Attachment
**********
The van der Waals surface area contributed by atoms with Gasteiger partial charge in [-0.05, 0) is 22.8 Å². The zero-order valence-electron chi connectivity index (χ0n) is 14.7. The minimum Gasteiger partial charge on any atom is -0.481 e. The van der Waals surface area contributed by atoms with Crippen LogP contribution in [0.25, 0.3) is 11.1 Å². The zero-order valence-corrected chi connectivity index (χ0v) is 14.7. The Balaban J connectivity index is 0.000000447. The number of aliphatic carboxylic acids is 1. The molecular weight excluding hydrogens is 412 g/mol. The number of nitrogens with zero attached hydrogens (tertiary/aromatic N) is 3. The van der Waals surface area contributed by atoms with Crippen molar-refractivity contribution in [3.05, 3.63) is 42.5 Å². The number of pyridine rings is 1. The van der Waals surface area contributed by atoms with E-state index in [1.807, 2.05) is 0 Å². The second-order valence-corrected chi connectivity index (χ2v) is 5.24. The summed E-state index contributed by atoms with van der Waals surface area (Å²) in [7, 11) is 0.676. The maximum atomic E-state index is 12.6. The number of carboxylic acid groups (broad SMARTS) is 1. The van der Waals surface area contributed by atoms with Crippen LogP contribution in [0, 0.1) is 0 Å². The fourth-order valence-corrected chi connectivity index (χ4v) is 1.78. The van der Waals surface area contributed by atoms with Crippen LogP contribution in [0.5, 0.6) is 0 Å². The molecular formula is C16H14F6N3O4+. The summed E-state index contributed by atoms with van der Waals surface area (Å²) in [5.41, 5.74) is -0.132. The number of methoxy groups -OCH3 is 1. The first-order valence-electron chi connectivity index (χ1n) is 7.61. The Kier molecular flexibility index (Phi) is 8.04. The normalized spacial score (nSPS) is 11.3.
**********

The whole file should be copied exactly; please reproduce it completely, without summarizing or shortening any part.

The van der Waals surface area contributed by atoms with Gasteiger partial charge in [-0.05, 0) is 22.8 Å². The zero-order valence-electron chi connectivity index (χ0n) is 14.7. The minimum Gasteiger partial charge on any atom is -0.481 e. The van der Waals surface area contributed by atoms with Crippen LogP contribution in [0.25, 0.3) is 11.1 Å². The zero-order valence-corrected chi connectivity index (χ0v) is 14.7. The Balaban J connectivity index is 0.000000447. The number of aliphatic carboxylic acids is 1. The molecular weight excluding hydrogens is 412 g/mol. The number of nitrogens with zero attached hydrogens (tertiary/aromatic N) is 3. The van der Waals surface area contributed by atoms with Crippen molar-refractivity contribution in [3.05, 3.63) is 42.5 Å². The number of pyridine rings is 1. The van der Waals surface area contributed by atoms with E-state index in [1.807, 2.05) is 0 Å². The second-order valence-corrected chi connectivity index (χ2v) is 5.24. The summed E-state index contributed by atoms with van der Waals surface area (Å²) in [7, 11) is 0.676. The maximum atomic E-state index is 12.6. The number of carboxylic acid groups (broad SMARTS) is 1. The van der Waals surface area contributed by atoms with Crippen LogP contribution in [0, 0.1) is 0 Å². The fourth-order valence-corrected chi connectivity index (χ4v) is 1.78. The van der Waals surface area contributed by atoms with Crippen LogP contribution in [0.5, 0.6) is 0 Å². The molecular formula is C16H14F6N3O4+. The summed E-state index contributed by atoms with van der Waals surface area (Å²) in [5.41, 5.74) is -0.132. The number of methoxy groups -OCH3 is 1. The first-order valence-electron chi connectivity index (χ1n) is 7.61. The Kier molecular flexibility index (Phi) is 8.04. The normalized spacial score (nSPS) is 11.3.